Waikiti’s sensibilities obviously worked with Hemsworth. The “other” Chris has proven an agile comedic actor in Ghostbusters and Vacation but had been forced to play Thor like a stiff. But Waikiti and Hemsworth shear off that persona and his locks with lines like “Because that’s what heroes do” and “We know each other. We’re friends from work!”

The visual palette takes a page from the Guardian’s guide to intergalactic space romps. But that’s more in step with Marvel creative infrastructure. Per a New York Times profile, “Waititi was surrounded, the Marvel executive producer Brad Winderbaum noted, with experienced, talented technicians.”

“He’s never going to feel out at sea, wondering how he’s going to achieve this,” Winderbaum said, and then with a shrug offered a fittingly superhuman claim of omnipotence: “We know how to achieve everything.”

Sure seems like a variation of Marvel’s tried and true formula. But you can joke that Marvel films like Spider-Man: Homecoming (teen romp! John Hughes!), Captain America: Winter Soldier (political thriller! All the President’s Men!), have genre-fare dressing. It’s thrown in there to spice things up. That’s not the case in Thor: Ragnarok, which revels in its “other-worldness” in this Marvel Cinematic Universe. It’s an all together different bird. It’s a delight. 

Cruise Control

There’s nothing more magical in modern cinema–no all of man’s great works of art–than Tom Cruise propelling himself forward on those little legs. Cruise runs the way an eagle flies, a tiger hunts, a sloth sleeps. The way his arms pump, the way he shoots a look back at whatever is chasing after him every 4.39 seconds, the sheer pinched focus on his face is a kinetic wonder–an ideal of upright posture and karate chop hands.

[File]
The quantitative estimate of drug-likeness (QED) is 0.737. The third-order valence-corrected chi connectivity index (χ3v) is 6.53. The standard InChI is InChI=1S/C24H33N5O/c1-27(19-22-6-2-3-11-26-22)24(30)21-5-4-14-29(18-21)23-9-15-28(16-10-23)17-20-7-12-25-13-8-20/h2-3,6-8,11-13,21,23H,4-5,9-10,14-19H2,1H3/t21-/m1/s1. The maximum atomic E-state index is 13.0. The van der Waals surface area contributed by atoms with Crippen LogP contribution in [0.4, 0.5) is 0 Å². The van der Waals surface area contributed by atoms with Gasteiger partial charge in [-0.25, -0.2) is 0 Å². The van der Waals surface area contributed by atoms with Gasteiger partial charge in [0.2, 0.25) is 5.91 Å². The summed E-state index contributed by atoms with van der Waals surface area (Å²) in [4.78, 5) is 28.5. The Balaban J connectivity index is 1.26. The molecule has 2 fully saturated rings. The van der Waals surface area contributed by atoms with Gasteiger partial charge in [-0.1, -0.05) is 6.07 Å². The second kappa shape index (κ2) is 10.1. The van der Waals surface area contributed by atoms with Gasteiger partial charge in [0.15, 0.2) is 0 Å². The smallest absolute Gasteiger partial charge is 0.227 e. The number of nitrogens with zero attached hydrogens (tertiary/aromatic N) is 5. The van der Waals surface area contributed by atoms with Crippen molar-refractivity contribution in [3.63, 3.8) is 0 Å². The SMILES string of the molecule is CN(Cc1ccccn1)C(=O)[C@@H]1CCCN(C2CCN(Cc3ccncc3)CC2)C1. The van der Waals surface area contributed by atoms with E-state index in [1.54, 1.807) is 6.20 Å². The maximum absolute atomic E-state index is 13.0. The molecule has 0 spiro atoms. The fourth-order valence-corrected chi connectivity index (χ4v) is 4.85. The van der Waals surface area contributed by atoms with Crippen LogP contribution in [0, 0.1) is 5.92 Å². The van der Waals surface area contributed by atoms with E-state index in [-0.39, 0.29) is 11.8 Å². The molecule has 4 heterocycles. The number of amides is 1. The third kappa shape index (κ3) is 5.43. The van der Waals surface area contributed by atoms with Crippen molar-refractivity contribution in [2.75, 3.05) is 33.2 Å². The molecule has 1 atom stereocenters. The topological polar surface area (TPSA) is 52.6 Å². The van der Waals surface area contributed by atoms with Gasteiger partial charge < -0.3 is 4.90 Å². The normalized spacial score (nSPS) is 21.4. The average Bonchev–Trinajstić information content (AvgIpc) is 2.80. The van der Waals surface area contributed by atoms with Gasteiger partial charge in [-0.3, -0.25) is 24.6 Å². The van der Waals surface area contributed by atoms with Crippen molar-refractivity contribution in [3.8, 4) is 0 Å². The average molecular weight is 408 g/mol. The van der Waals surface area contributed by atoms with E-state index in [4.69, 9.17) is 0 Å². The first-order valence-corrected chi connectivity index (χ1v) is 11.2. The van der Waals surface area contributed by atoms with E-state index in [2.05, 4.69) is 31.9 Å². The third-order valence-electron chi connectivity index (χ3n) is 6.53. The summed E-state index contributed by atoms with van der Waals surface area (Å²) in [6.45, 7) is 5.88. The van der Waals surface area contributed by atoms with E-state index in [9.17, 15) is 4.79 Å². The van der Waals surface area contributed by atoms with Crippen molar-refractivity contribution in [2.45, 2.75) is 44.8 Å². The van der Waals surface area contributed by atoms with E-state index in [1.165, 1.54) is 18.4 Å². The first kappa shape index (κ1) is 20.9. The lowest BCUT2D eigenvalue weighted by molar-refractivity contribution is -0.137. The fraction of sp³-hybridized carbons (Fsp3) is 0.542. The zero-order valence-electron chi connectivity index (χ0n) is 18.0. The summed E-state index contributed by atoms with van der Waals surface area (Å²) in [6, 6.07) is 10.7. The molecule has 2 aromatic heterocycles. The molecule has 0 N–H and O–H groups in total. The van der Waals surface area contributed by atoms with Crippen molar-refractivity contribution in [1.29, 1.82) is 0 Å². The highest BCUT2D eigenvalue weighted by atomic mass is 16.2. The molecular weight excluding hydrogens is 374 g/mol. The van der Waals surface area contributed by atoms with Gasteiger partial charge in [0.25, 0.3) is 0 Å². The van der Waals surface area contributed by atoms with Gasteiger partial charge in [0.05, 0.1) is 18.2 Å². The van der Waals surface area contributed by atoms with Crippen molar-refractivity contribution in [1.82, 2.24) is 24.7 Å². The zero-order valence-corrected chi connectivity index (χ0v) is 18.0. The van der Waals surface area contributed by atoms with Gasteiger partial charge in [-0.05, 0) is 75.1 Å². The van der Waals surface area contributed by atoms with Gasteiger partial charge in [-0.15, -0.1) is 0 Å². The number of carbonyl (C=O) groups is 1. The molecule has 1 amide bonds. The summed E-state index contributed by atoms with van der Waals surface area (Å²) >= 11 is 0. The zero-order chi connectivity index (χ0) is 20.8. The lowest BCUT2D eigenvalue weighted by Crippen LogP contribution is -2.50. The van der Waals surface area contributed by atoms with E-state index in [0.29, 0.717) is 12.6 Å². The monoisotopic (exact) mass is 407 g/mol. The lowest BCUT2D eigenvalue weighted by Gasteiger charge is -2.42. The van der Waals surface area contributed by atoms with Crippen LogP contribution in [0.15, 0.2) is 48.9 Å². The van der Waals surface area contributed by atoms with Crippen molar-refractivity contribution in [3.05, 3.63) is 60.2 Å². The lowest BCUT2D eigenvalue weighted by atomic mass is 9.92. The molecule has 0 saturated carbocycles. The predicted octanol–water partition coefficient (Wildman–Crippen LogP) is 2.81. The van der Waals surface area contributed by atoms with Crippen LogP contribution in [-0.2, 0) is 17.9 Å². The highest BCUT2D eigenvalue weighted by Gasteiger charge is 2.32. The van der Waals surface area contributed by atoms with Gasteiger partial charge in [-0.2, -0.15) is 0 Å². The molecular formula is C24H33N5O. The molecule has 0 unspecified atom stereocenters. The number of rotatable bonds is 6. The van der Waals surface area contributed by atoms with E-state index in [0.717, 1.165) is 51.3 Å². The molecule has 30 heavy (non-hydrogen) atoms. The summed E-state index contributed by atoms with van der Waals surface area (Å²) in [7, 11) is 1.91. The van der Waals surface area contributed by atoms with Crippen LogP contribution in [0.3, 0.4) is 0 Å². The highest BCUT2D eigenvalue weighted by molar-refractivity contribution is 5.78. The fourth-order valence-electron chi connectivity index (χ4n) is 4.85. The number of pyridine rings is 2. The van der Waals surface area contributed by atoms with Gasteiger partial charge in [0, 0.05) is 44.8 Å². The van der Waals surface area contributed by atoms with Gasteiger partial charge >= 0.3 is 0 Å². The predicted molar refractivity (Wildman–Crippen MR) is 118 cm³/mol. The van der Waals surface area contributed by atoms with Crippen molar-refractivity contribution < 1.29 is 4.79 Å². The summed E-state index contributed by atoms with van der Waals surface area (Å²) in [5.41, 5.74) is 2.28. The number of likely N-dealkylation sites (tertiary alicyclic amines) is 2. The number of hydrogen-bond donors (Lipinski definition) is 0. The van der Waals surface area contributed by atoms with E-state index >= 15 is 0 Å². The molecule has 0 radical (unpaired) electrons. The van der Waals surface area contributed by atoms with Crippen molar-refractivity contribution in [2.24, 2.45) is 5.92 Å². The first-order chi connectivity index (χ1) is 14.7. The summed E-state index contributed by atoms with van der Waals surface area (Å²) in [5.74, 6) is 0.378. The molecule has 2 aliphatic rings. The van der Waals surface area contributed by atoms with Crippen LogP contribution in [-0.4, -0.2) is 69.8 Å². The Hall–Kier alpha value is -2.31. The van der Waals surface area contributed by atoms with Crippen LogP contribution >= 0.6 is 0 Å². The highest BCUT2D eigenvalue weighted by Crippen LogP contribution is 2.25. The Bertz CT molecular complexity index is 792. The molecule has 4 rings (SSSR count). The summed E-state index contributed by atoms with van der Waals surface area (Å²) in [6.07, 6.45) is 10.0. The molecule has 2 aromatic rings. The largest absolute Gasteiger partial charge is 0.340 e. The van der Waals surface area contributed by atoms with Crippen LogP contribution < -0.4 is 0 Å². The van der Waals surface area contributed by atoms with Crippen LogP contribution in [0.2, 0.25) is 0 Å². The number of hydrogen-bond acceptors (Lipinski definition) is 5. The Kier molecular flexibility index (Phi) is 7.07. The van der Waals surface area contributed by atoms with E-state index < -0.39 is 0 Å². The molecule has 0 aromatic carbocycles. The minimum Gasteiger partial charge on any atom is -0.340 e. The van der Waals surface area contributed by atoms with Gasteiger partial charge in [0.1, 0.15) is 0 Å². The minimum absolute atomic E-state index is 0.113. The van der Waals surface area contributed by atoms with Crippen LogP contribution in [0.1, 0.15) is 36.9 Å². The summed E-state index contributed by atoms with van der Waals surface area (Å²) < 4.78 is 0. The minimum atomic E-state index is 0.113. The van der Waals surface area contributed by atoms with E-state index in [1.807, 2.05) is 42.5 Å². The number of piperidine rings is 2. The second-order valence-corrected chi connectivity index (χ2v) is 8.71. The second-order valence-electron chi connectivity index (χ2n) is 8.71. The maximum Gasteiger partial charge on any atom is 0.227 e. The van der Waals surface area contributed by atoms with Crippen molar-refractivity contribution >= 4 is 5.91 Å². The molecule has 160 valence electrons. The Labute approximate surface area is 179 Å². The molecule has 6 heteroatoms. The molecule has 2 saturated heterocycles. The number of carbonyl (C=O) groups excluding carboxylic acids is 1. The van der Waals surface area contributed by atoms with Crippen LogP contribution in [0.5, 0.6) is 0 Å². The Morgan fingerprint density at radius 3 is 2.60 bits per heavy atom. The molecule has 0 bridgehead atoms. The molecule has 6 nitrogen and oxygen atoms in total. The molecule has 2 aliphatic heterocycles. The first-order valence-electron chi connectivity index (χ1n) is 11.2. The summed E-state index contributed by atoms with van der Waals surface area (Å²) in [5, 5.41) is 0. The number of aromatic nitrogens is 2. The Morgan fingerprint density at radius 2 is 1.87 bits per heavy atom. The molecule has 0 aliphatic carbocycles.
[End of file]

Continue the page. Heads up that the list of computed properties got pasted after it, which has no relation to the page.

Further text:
In his time on set and then on screen, Tom has done a lot of running. He hasn’t run in all of his films. In three of his most famous–Top Gun, A Few Good Men, Magnolia–Cruise never shifts past first gear. And Cruise did a lot of running in his earlier work–some lolly gagging level stuff in Risky Businesss (1983) and Cocktail (1988). But when The Firm hit in 1993 (coincidentally (or is it?) the year I was born)), Tom hit Cruise Control. He ran straight from those embezzling, laundering, murdering bastards at Bendini, Lambert, and Locke and into then through the IMF of Mission Impossible (1996). By the time Cruise and Spielberg teamed up for Minority Report, Tom Cruise was in peak Cruise Control–sprinting his way through conspiracy like way Bo Jackson ran over linebackers.

Part of what makes it all so great–it’s probably the only time Tom Cruise has to run–or has run. I don’t know what he does with his free time–hang from the ceiling, play bass and rock leather in Spinal Tap cover band, drop some bars and dope beats at the local Scientology temple. I don’t know who Tom Cruise is. I don’t care. All I know, is that when he runs down the street, I follow. So, here are the five best cinematic runs in Tom Cruise’s career.

5. Risky Business (1983)

Starting with Risky Business, and putting it on this list in the first place, is might I say risky. But this is the movie that gave us (or those who were alive) that first glimpse into Cruise as magnetic leading man. He has a bit of innocense in this movie that we forget about I think. The whitey-tighties dance scene is still obviously the most famous thing from the movie. And it in itself is an impressive piece of kinetic work. But I’m drawn to the way Tom runs in Risky Business. YouTube, roll the clip.